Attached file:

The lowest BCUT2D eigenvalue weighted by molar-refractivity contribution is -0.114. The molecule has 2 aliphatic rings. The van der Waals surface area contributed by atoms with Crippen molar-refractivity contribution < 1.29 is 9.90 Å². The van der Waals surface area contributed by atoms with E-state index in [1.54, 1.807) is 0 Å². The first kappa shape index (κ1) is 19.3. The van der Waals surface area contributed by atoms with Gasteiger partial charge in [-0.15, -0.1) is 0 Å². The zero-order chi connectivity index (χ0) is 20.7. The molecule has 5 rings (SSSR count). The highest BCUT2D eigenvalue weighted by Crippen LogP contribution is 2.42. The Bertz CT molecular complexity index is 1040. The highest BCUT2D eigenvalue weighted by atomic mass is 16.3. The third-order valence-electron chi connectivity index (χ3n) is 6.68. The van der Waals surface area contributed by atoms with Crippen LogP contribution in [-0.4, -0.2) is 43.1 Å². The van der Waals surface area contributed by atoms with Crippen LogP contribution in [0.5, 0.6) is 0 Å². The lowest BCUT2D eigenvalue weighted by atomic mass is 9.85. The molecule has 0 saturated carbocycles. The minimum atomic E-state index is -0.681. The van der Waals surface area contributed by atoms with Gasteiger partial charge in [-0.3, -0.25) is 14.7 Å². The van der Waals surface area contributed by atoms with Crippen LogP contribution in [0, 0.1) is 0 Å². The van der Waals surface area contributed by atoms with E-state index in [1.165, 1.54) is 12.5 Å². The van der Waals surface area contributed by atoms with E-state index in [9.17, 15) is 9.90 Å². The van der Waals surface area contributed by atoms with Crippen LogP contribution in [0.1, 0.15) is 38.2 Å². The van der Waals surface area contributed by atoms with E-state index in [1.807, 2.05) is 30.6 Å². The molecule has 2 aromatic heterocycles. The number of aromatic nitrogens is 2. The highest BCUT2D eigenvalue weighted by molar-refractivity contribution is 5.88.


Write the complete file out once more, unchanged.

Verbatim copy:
The lowest BCUT2D eigenvalue weighted by molar-refractivity contribution is -0.114. The molecule has 2 aliphatic rings. The van der Waals surface area contributed by atoms with Crippen molar-refractivity contribution < 1.29 is 9.90 Å². The van der Waals surface area contributed by atoms with E-state index in [1.54, 1.807) is 0 Å². The first kappa shape index (κ1) is 19.3. The van der Waals surface area contributed by atoms with Gasteiger partial charge in [-0.15, -0.1) is 0 Å². The zero-order chi connectivity index (χ0) is 20.7. The molecule has 5 rings (SSSR count). The highest BCUT2D eigenvalue weighted by Crippen LogP contribution is 2.42. The Bertz CT molecular complexity index is 1040. The highest BCUT2D eigenvalue weighted by atomic mass is 16.3. The third-order valence-electron chi connectivity index (χ3n) is 6.68. The van der Waals surface area contributed by atoms with Crippen LogP contribution in [-0.4, -0.2) is 43.1 Å². The van der Waals surface area contributed by atoms with Crippen LogP contribution in [0.5, 0.6) is 0 Å². The lowest BCUT2D eigenvalue weighted by atomic mass is 9.85. The molecule has 0 saturated carbocycles. The minimum atomic E-state index is -0.681. The van der Waals surface area contributed by atoms with Gasteiger partial charge in [-0.3, -0.25) is 14.7 Å². The van der Waals surface area contributed by atoms with Crippen LogP contribution in [0, 0.1) is 0 Å². The van der Waals surface area contributed by atoms with E-state index in [1.165, 1.54) is 12.5 Å². The van der Waals surface area contributed by atoms with E-state index in [9.17, 15) is 9.90 Å². The van der Waals surface area contributed by atoms with Crippen LogP contribution in [0.1, 0.15) is 38.2 Å². The van der Waals surface area contributed by atoms with E-state index in [1.807, 2.05) is 30.6 Å². The molecule has 2 aromatic heterocycles. The number of aromatic nitrogens is 2. The highest BCUT2D eigenvalue weighted by molar-refractivity contribution is 5.88.